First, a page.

Say it ain't so, Siri.
Motorola and Apple are fighting, at least in part, over Apple's virtual executive assistant: Siri. Motorola Mobility last week confirmed it has filed a patent infringement lawsuit against Apple regarding seven patents, including one that involves Siri technology. Other technologies involved include email notifications, reminders and video/audio players.
Since Google bought Motorola Mobility last May and subsequently axed 4,000 jobs, Google took ownership of that company's 17,000 patents. It was a windfall for the patent-lacking Google. Moto has contended it has tried to work out an arrangement for the use of the patents with Apple, but it has been unsuccessful in those negotiations. Potentially, Google could succeed in getting a U.S. import ban placed on Apple devices, which are manufactured in China.
The patent infringement lawsuit was filed one week before a decision is expected on an earlier International Trade Commission investigation of Motorola's first ITC complaint against Apple. A preliminary ruling found that Apple may have violated one of the patents in that case. However, the patent was a "standard-essential" one, which means it would not be subject to an import ban.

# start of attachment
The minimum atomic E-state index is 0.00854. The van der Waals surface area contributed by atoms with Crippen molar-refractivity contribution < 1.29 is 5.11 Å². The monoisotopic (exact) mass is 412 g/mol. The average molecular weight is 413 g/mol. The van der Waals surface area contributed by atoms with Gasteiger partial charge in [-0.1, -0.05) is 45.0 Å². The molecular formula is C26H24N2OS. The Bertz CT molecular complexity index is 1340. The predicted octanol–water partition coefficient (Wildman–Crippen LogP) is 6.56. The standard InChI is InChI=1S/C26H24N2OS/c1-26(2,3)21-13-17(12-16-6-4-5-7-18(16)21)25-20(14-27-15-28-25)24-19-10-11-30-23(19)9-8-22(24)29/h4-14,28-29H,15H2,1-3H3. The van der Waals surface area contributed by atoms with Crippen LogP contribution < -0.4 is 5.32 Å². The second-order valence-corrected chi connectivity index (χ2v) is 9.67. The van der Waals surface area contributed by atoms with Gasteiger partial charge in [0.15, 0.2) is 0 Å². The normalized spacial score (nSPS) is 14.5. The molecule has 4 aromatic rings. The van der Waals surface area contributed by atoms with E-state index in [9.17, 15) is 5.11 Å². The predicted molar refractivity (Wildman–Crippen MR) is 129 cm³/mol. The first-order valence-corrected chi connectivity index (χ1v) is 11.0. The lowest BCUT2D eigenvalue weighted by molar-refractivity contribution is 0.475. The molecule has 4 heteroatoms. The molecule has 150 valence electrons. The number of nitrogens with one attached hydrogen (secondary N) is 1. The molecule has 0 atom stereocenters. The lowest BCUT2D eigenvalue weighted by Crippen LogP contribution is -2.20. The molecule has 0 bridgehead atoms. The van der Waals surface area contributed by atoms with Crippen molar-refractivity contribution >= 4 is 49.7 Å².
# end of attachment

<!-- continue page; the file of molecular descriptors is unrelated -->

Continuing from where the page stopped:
Patent infringement lawsuits in IT have become a common occurrence, often with the same players repeatedly taking each other to court. Motorola and Apple are involved in litigation not only in the United States but also in Europe. The courts seem to be suffering from patent litigation exhaustion: For example, earlier this summer, Judge Richard Possner dismissed a patent infringement suit between the two companies, noting that, "I have tentatively decided that the case should be dismissed with prejudice because neither party can establish a right to relief. The trial scheduled to begin this coming Monday is therefore canceled."
PUBLISHED AUG. 20, 2012